Although companies in this market need to be easy to work with online, they need a human side as well. There should always be a panic button: a ‘click here for help’ that takes the transferee straight to a real person, otherwise customers with unusual requirements, or who just need a bit of hand holding, will quickly become frustrated and leave. Staff operating these help lines should be highly experienced in product and industry knowledge and trained in sales and customer relations to avoid misunderstandings and ensure that once caught, the customer does not get away.
Technology is playing an increasing role in the interaction between movers and customers. For example, there is a growing trend towards virtual surveys in which home surveys are performed remotely via phones. Many customers prefer this, rather than waiting for a representative to call, because it’s faster, easier, and keeps them in control. From the mover’s point of view it reduces the cost of performing surveys, allows more surveys to be done and increases the potential catchment area of the company. It does, however, restrict the opportunity to build relationships with customers and the opportunity to sell value. For this reason, it is increasingly important that the supporting online experience makes these key factors obvious. It seems clear that, for this sector of the industry, physical surveys are quickly becoming consigned to the history books.
There is also a trend towards providing tools that connect transferees with reputable suppliers of moving and relocation services and helping them to manage the whole process online and, again, keeping them in control.
Although some lump sum payments might be reasonably generous, often the lump sum amounts provided to new college graduates or to those who are early in their careers are quite low. As a result, the traditional supply chain that serves a full-service corporate relocation may not be an option for these lump sum transferees with limited funds at their disposal. Consequently, there are more creative offerings to this group that involve self-pack, ‘crate-and-freight’ shipping as well as exploration of short-term housing options via Airbnb and other low-cost alternatives. A whole new supply chain is emerging to serve this group and established suppliers are creating new and innovative, low-cost solutions to accomplish the same.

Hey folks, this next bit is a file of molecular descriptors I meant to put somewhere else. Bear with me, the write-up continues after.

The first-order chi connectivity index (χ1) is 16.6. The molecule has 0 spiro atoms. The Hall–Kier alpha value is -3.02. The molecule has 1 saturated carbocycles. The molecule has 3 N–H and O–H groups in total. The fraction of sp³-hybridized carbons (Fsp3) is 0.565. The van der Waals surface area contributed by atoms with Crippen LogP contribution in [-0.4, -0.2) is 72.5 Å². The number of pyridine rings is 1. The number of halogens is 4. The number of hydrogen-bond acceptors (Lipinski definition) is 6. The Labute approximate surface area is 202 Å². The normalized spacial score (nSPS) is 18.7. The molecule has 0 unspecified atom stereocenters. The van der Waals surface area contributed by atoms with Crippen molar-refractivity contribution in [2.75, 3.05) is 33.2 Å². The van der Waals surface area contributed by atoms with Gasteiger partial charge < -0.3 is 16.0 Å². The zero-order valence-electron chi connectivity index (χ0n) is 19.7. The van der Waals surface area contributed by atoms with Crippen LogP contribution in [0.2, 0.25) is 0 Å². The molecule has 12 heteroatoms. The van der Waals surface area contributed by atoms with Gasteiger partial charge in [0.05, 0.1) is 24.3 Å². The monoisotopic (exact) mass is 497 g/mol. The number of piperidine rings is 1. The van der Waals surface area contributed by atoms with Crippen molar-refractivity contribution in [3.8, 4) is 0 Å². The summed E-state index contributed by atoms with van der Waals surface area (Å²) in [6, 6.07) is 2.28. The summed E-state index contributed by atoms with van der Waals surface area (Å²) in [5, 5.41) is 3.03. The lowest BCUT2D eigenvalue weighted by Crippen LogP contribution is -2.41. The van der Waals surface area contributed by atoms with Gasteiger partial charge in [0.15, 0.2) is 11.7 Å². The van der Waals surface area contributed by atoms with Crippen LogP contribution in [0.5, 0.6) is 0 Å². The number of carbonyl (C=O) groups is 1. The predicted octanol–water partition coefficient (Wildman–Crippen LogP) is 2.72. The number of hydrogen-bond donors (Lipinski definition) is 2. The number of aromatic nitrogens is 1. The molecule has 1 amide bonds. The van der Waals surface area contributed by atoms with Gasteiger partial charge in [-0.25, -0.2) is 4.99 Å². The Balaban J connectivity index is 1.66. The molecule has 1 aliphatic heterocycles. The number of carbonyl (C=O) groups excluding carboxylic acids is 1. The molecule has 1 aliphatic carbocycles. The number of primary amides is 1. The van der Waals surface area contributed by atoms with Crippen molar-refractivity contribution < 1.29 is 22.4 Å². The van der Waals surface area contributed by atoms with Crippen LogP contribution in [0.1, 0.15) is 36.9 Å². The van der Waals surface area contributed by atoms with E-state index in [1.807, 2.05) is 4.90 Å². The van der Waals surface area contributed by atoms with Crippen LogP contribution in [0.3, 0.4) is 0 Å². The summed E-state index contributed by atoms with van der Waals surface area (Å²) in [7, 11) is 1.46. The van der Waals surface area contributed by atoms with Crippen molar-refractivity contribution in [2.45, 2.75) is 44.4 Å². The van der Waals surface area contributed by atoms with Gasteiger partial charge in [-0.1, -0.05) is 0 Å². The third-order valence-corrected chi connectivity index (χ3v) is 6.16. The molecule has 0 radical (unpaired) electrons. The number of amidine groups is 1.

The lump sum allowance enables transferees to spend their relocation funds in a way that is most meaningful based on their personal situation. However, there is an alternative approach emerging in which the moving population selects benefits from a list of available offerings based on a financial limit or ‘points system’. This is another way to empower the transferee and to create a personal experience. In this managed-cap approach, services are typically delivered by the traditional supply chain. However, the transferee’s ability to select the benefits that are most needed by his or her family at that time, increases engagement and satisfaction in the process.
Whatever system is used, at whatever level, it is clear that the adoption of the lump sum system has turned the tables on the traditional corporate mover. What is essential is that services are deeply personalised, tailored precisely to each customer’s needs, transparent and easy to access online.
But there is another element. This transformation in approach has come about in a matter of a few years and technology has been quick to adapt to the changing need. But therein lies the problem. Technology does evolve so very quickly that any system or process adopted by a moving or relocation company is likely to become obsolete almost before it’s commissioned. There is no constant other than change and that rate of change is accelerating. Keeping ahead of the game has never been more difficult and it’s not going to get any easier very soon.
OMNI thanks members Aires in Pittsburgh, USA and Asian Tigers in Thailand for their help in creating this article.